My dog PyttMarch 31, 2022

The evening before yesterday, my dog Pytt persistently shoved a toy into my hand. I threw it across the room a few times and then stopped. She persisted, but I didn't throw the toy again.

That evening when it was time to turn in, Pytt just stood next to her bed. She has gone to sleep next to me for five thousand nights, and this night she just stood.

Overnight and into the morning, it was apparent something was wrong. When I picked Pytt up to put her in the car, she didn't squirm and flail like usual.

She spent the day alone in some plastic kennel in the veterinarian's office. I asked if I could sit there with her while we waited for the doctor, but they said they "weren't equipped" for that.

Pytt was lying in the sun on a nice bed when we arrived at the veterinarian's office. She didn't get up, but she was lucid enough to know we were there.

The doctor asked me to sign some papers before they began, and as I got up...Pytt followed me with her eyes, and it looked like she might try to stand. I hastily made some decisions about how she would be taken care of after she died, and then I signed the papers.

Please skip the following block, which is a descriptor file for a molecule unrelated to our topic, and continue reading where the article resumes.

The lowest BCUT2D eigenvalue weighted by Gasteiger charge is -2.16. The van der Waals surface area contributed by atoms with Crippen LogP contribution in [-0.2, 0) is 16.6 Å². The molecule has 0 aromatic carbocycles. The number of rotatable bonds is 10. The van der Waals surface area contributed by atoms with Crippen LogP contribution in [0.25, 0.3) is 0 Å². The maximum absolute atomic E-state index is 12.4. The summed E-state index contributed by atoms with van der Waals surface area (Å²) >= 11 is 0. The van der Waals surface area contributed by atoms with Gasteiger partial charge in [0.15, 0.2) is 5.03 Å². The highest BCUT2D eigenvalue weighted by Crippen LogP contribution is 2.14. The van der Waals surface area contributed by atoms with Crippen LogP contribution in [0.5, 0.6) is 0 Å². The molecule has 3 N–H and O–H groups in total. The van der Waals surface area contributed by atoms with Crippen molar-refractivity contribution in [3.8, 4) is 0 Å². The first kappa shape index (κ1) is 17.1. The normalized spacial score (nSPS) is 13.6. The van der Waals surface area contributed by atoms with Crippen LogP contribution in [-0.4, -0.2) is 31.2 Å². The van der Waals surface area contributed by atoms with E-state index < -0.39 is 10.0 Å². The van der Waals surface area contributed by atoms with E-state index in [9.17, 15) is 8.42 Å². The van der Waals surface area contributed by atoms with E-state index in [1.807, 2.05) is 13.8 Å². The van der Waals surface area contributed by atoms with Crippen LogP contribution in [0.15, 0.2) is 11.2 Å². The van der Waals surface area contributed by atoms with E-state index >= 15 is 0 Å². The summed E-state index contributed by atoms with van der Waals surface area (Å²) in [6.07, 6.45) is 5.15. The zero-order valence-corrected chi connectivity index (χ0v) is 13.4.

When she was sedated, she started snoring the way I have always known her to when she is in a deep sleep. I loved it so much I managed a smile and a chuckle.

Then Allison and I said goodbye and left. When we got outside, I turned around to get another look at her through the window. She was sound asleep in the sun. The way she spent most of her days.

Last night, as I reflected on the day, I thought about how I checked the "group cremation" box. I started to panic about what would happen to her. I pictured her getting thrown into a pile of nameless dogs, and the sadness in me was overwhelming.

I called the vet this morning when they opened and asked if it was too late to change my decision. I didn't even have to finish my sentence before the woman on the phone told me to wait on hold while she went to check on where Pytt was. She was still there. I managed to read out my credit card number through sobs. Now I can do something with her remains, and I feel like I will be able to get some closure.

I am devastated. This dog was a pillar of my life; I feel like 15 years of experiences have been ripped out of me.

My connection to this dog was unique among my relationships with any dog or human.

I don't have any regrets. I only wish I had more time with her, and I hope beautiful memories of her soon replace this tremendous feeling of loss.

I love you, Pytts.